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Vocations Awareness Day message: ‘Use your talents and it will make a difference’

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Seminarian John Enemuo passes out wristbands to sixth-graders as they enter Holy Cross Church in Dover on Nov. 7 for the diocese’s annual Vocations Awareness Day. Students from across the diocese made the trip to Dover to hear about religious life. Dialog photo/Joseph P. Owens

DOVER — It might be difficult to imagine 11- or 12-year-olds pondering a life in vocations.
Unless you spent the morning Nov. 7 with 525 sixth graders for Vocations Awareness Day at Holy Cross church.
Every sixth-grader in 17 Catholic schools in the Diocese of Wilmington made the trek to Holy Cross to get some first-hand insight into what can call a person to vocations.
Sister William Adele, assistant superintendent of schools for the diocese, coordinated the program that included priests, sisters, deacons, seminarians and Bishop Malooly.
An opening prayer led by the bishop was followed by a lively game of “Simon Says” with its energetic leader, Father Richard Jasper, associate director of vocations for the diocese and associate pastor at St. Ann’s Parish in Wilmington.
“We’re here because every single person in this church was called to do something special,” Father Jasper told the assembly. He says he enjoys the fun of Simon Says, but says it also reminds him a lot of life with God.

Father Norman P. Carroll

He said three elements of vocations overlap with the game — listening, being honest and not being afraid to look like a fool.
“Jesus says sometimes when you follow, the rest of the world will make you look like a fool,” he said, but if you listen, be honest and take a chance on following a calling, you will make a contribution.
“We need good, whole families to make a difference in this world. But some are being called. Be yourself. Use your talents and it will make a difference in the world.”
Father Jasper encouraged the youngsters to seek the help of the Blessed Mother and the saints.
“Just like they did,” he said, “so are we called to do. You are called to be holy. Go out and make a difference in Jesus’s name.”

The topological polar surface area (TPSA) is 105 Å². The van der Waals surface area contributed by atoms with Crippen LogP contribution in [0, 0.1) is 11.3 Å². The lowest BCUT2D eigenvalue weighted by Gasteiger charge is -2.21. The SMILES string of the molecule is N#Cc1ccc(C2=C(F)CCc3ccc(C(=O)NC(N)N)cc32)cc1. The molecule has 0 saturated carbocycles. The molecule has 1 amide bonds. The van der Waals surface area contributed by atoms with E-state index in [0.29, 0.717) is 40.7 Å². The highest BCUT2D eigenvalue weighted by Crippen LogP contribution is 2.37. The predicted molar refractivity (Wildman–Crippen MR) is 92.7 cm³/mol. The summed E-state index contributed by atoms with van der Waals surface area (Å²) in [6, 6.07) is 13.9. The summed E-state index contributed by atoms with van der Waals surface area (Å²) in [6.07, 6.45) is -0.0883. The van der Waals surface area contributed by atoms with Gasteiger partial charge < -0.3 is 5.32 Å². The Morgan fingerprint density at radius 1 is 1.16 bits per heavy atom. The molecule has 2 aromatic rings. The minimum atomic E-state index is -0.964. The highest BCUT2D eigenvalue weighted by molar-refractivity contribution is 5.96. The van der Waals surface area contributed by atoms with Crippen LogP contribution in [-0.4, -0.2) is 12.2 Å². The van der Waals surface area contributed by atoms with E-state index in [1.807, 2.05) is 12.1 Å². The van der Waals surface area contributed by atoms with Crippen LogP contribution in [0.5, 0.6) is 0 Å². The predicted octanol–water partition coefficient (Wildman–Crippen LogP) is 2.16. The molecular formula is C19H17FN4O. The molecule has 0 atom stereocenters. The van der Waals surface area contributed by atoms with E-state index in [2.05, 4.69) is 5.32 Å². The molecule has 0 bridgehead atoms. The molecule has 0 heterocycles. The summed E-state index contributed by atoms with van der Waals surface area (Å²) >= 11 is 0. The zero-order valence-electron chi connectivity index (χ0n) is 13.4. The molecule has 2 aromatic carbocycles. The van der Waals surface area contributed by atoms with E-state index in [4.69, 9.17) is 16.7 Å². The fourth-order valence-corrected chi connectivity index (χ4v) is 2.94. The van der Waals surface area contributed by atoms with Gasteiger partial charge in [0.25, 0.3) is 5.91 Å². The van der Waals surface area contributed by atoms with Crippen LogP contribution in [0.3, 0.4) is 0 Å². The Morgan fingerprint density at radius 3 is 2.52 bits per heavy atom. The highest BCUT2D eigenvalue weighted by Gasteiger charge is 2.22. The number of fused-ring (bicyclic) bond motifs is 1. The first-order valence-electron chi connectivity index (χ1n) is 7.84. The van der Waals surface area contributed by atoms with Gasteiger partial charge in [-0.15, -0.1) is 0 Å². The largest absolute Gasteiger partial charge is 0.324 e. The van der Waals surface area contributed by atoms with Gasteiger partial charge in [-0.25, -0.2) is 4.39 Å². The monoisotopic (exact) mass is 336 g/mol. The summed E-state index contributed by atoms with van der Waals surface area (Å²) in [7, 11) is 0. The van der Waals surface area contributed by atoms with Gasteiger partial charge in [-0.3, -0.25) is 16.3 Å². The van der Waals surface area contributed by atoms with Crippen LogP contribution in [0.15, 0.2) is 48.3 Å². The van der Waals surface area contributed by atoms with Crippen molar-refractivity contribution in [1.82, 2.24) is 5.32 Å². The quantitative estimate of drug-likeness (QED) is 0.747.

The children transitioned to separate breakout sessions during the program. They heard from people currently in vocations, including 11 current seminarians in the diocese, and took part in question-and-answer sessions.
The schoolkids heard from Sister Colleen Gibson, who works at a neighborhood social services center run by the Sisters of St. Joseph in Camden, N.J.
She described working in the business world when she realized she was meant for something different.
“You have to take a step forward,” she said. “I started to listen, started to do some service on the weekends.”
She said she confided in a priest that she thought she was meant to be a sister, even though she had never even met a sister.
“I told him I think I might be more like them. I think I’m called to be in the service of God. I feel more like myself.”
Father Norman Carroll is diocesan director of vocations and pastor of St. Elizabeth Parish in Wilmington. He said as a young man he was working full-time and volunteering at church.
“People told me I looked happy in service. ‘You like this church stuff.’ I finally said ‘I’m going to do this.’
“Look at all the gifts that you have,” Father Carroll said, “and see how you can use them.”
Gabe Weston is a St. John the Beloved parishioner and freshman at the College Seminary of Immaculate Conception at Seton Hall University. During the Q&A, he fielded a question from 11-year-old Tyler Sinko of Christ the Teacher school. “What is most difficult about pursuing vocations?”
“Balancing work with what I do. I have to be a student and learn how to be a priest at the same time,” he said. “And some days I just don’t feel like getting out of bed.”
Included in the day’s program was a “JeoPARODY” game, a play off of the game show “Jeopardy!” Students were provided “answers” but in the days leading up to the event teachers helped students learn definitions to the answers.

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